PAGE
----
Ilex vomitoria

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 Ilex vomitoria subsp. var.  Yaupon Holly, casseena
Foliage and fruit
Habit: tree
Height: to
Width: to
Height: 5 m to 9 m
Width: warning.png"" cannot be used as a page name in this wiki. to warning.png"" cannot be used as a page name in this wiki.
Lifespan: perennial
Origin: SE North America
Features: evergreen
Hidden fields, interally pass variables to right place
Minimum Temp: °Fwarning.png"°F" is not a number.
USDA Zones: to
Sunset Zones:
Flower features:
Aquifoliaceae > Ilex vomitoria var. ,

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Ilex vomitoria (Yaupon Holly, Yaupon, or Cassina; the latter shared with Ilex cassine), is a species of holly native to southeastern North America, occurring in United States from Maryland south to Florida and west to Oklahoma (only in the extreme southeast)[1] and Texas, and in Mexico in Chiapas.[2]

It is an evergreen shrub or small tree reaching 5-9 m tall, with smooth, light gray bark and slender, hairy shoots. The leaves are alternate, ovate to elliptical with a rounded apex and crenate or coarsely serrated margin, 1-4.5 cm long and 1-2 cm broad, glossy dark green above, slightly paler below. The flowers are 5–5.5 mm diameter, with a white four-lobed corolla. The fruit is a small round or red (occasionally yellow) drupe 4-6 mm diameter containing four pits, which are dispersed by birds eating the fruit. The species may be distinguished from the similar Ilex cassine by its smaller leaves with a rounded, not acute apex.[3][4][5][1][6]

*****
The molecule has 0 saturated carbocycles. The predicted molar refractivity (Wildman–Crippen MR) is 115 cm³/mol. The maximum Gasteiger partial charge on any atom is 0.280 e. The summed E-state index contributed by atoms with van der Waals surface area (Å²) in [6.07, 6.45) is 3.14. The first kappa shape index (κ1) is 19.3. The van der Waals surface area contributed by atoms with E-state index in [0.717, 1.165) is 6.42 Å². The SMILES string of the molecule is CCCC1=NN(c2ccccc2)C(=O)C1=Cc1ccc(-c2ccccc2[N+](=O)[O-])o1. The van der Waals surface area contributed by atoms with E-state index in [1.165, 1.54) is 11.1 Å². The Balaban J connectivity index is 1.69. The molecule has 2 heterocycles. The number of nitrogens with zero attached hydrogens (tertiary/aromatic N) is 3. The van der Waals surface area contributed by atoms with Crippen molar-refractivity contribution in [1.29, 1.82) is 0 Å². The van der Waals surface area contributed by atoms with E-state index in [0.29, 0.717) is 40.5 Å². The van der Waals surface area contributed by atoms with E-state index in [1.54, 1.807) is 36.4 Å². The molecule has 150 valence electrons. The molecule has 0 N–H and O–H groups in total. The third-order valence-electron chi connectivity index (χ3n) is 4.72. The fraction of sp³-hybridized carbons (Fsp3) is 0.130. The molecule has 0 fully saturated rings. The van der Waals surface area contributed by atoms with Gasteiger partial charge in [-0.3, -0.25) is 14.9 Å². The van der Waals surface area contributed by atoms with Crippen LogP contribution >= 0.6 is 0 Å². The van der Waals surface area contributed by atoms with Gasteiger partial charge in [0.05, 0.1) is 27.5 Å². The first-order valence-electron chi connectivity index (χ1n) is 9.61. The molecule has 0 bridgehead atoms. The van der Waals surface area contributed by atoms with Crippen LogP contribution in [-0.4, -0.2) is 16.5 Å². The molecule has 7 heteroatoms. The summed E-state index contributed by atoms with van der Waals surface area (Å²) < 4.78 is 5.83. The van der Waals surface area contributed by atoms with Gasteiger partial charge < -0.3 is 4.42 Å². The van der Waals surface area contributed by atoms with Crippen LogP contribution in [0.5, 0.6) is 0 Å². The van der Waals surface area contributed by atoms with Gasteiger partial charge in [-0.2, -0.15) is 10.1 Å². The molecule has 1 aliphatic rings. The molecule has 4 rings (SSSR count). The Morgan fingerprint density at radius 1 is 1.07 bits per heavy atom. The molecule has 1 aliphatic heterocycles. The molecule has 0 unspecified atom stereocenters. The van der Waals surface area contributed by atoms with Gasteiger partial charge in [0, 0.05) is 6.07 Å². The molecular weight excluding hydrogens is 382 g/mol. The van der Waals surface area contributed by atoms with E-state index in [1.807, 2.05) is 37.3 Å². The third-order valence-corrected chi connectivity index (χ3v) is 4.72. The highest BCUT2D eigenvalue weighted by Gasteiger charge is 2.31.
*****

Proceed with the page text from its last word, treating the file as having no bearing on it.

Standard Cyclopedia of Horticulture

Ilex vomitoria, Ait. (I. cassine, Walt., not Linn. I. caroliniana, Loes.). Cassena. Yaupon. Shrub, rarely tree, to 25 ft., with spreading branches: lvs. oval or oblong, obtuse, crenate, glabrous, ½ -1, rarely to 2 in. long: fls. clustered on branches of the previous year: fr. scarlet, globose, small. April. Va. to Fla., west to Ark. and Texas.

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Pests and diseases




  1. 1.0 1.1 Oklahoma Biological Survey: Ilex vomitoria
  2. Germplasm Resources Information Network: Ilex vomitoria
  3. USDA Plant Guide: yaupon Ilex vomitoria (doc file)
  4. Florida Department of Environmental Protection: Florida's Hollies
  5. Martin, C. O., & Mott, S. P. (1997). Yaupon (Ilex vomitoria): Section 7.5.10,U.S. Army Corps of Engineers Wildlife Resources Management Manual. Technical Report EL-97-16, U.S. Army Engineer Waterways Experiment Station, Vicksburg, MS. Available online (pdf file)
  6. Bioimages: Ilex vomitoria

External links

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